By Rebecca Lave
Esteve Corbera, an ecological economist at the Autonomous University of Barcelona, was an IAS Visiting Fellow last fall as part of a joint research project with IU faculty member Rebecca Lave (Geography), and University of Wisconsin–Madison faculty member Morgan Robertson. Corbera, Lave, and Robertson used the time together in person to jointly analyze their data, outline three articles they intend to co-write, and draft most of the first article. Corbera also gave a public lecture in the Social Science Research Commons, attended by faculty and students from Geography, SPEA, and CLACS. It was a whirlwind and wonderfully productive two weeks, heavily fueled by Hopscotch coffee (see picture)!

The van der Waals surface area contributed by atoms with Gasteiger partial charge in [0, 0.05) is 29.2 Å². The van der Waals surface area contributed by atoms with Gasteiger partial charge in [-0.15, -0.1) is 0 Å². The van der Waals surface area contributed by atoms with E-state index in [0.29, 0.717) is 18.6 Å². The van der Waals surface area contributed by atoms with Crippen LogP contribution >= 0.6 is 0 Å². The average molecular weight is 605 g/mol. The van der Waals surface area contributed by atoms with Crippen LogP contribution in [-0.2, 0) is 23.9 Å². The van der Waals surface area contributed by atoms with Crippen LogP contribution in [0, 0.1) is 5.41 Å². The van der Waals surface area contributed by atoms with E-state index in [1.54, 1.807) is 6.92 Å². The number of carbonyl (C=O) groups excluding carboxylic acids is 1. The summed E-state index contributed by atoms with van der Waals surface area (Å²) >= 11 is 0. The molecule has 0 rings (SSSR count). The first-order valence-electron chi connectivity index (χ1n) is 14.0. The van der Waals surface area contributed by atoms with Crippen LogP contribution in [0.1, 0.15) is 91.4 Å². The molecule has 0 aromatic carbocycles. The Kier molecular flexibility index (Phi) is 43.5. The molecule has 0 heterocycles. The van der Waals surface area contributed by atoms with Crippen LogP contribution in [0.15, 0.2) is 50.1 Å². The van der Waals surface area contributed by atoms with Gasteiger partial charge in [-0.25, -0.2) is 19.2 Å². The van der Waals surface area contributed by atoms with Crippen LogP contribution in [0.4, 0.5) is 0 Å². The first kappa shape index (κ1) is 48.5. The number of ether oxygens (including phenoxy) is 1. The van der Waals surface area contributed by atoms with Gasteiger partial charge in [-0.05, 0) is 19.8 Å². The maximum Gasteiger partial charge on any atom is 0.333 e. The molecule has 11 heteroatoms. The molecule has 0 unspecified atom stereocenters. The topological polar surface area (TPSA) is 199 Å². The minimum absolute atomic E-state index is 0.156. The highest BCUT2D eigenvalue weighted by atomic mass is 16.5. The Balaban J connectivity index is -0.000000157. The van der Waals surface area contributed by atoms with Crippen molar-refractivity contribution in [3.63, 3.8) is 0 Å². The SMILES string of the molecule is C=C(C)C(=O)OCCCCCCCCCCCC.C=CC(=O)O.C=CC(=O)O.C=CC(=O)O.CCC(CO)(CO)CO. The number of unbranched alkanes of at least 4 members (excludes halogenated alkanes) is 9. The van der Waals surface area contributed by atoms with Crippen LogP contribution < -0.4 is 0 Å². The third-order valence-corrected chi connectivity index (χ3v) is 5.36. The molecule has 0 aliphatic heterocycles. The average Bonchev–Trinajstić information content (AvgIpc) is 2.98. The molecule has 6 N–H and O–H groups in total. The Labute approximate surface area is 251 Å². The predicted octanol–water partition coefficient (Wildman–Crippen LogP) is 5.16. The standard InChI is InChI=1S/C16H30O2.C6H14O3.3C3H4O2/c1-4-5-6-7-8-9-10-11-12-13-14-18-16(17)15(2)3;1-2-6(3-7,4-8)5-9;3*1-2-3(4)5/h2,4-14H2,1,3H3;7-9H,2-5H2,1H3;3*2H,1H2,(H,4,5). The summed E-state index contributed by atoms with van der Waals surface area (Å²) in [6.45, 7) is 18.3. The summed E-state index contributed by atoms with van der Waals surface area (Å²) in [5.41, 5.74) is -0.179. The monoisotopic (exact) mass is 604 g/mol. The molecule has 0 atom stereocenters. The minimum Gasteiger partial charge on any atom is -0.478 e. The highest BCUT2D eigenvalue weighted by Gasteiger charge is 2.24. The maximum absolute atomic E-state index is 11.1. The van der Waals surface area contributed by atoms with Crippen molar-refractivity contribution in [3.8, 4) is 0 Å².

The project, funded by the National Science Foundation, investigates the initiation of market-based environmental management in the EU in the form of habitat banking. In habitat banking, an entrepreneur speculatively acquires property with damaged habitat and restores it. The habitat “credits” thus produced are available for purchase to offset harm from development projects elsewhere, in hope that capitalist free-market approaches will succeed where regulation alone has failed. While entrepreneurial, market-based approaches to conservation have been in play in the US for nearly forty years, the advent of such approaches in the EU has sparked great debate, and it is not yet clear how habitat banking will be implemented at EU, national, and sub-national levels. Corbera, Lave, and Robertson’s collaborative research project studies the debate over, and rollout of, habitat banking in the EU through comparative analysis of four early adopter EU member states: France, Germany, Spain, and the UK.